B) Satya – Truthfulness. Mahatma Gandhi said: ‘Truth is G-d and G-d is truth’. Reality in its fundamental nature is love and truth and expresses itself through these two aspects. Satya presupposes perfect truthfulness in thought, word, and deed. It is echoing the 9th commandment in Judaism: “Thou shalt not bear false witness “ which implies “to be a witness of the truth at all times”. It is extremely important for me to stay honest and truthful, and as transparent as possible with family, friends and clients alike. This stems from a personal experience where in childhood, my biological father died in the Israeli army when I was age 16 months, and my mother’s trauma and shock meant that when she married my step-father, (I was age three years old) she concealed from me the fact that he is not my biological father. The ‘lie’ was revealed when I was 16.5 years old and had to have an Identity card with a surname I did not recognise… the impact of this revelation made me a warrior for truth for the rest of my days.

C) Asteya – Non stealing. The desire to posses and own what another person has drives a person to do evil deeds. (Iyengar, 1966, p. 14) This is also extended to misappropriation, breach of trust, mismanagement, and misuse. The yogi reduces his physical needs to a minimum, believing that if he gathers things he/she does not really need he/she is a thief. This third Yama corresponds to the fifth Yama ‘Aparigraha’.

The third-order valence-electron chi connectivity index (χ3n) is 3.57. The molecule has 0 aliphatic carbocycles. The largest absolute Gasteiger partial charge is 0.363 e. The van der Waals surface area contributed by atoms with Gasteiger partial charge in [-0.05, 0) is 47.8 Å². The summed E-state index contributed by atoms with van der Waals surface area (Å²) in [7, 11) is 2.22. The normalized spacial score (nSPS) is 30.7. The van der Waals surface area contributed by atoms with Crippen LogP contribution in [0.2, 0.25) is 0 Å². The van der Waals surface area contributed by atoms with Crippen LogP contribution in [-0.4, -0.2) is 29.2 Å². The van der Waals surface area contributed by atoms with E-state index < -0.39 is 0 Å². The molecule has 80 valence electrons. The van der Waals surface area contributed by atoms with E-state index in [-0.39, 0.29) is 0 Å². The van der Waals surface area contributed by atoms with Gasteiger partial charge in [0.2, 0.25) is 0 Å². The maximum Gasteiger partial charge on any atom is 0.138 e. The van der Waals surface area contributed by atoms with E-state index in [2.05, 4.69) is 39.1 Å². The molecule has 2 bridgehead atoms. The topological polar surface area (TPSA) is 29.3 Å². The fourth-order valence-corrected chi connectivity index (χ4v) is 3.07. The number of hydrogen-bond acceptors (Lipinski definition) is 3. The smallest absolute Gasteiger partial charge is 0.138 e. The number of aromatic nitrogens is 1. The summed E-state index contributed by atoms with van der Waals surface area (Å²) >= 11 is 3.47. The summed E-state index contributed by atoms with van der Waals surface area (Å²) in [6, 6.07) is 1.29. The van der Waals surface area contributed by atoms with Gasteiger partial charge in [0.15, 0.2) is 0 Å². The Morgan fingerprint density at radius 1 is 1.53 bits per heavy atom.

It also exists in the Eighth of the ten commandments ‘You should not steal’. As a teenager I ‘experimented’ in stealing due to a friendship with an orphan girlfriend who stole. As I grew older I recognised the ethical values I held to more deeply, and acknowledged that no matter how small these offences were, someone worked for those items, and in essence it was fundamentally not inline with my principles to do so. When practicing as a psychologist I am extremely careful not to break the trust that my clients give me. I feel honoured to hold to their inner world secrets, and feel extremely strong about not committing ‘Asteya’ in the sense of breach of their trust. This means that confidentiality is above almost all other issues (apart from self harm).

D). Bramacharya – Means to know the Brahama, to reach the soul, so that the practitioner should practice yoga with complete involvement, with the purpose of reaching the Brahama within (Iyengar, 2001, p. 22). It also means the life of celibacy, religious study and self-restraint. However, it is not about forced austerity and prohibition. It is a man (or woman) who studies the sacred Vedic law and who sees divinity in all (Iyengar, 1966, p. 15). Patanjali lays stress on continence of the body, speech, and mind. This does not mean that the philosophy of yoga is only for celibates. On the contrary, the Smrtis (codes of law) recommend marriage, as without experiencing human love and happiness it is not possible to know divine love (Iyengar, 1966, p. 15). It is important to recall that observance of Brahmacharya brings knowledge, vigour, valour and energy (Iyengar and Iyengar, 2002, p. 88).

The ancient rishis divided life into four parts. The first twenty years of your life, you focus on acquiring knowledge. This is called Brahmacharya. The essence of Brahmacharya is that you should not run after pleasure. One who runs after pleasure cannot acquire knowledge (from: artofliving.org, 2018)

This rule can be interpreted as cultivating moderation, which is an important part of healthy functioning. For example, when a person is facing a lot of stress, finding a path of Brahmacharya will help them to maintain balance (Simpkin and Simpkin, 2011, p. 122). An example of this from my own life is that when I am stressed around work or other issues, I often eat too much telling myself that I ‘deserve it’ because I am so tired/over worked. However, with awareness, I try to be mindful of this, and eat in moderation, and not excessively. I find this practice challenging and that it requires awareness from moment to moment.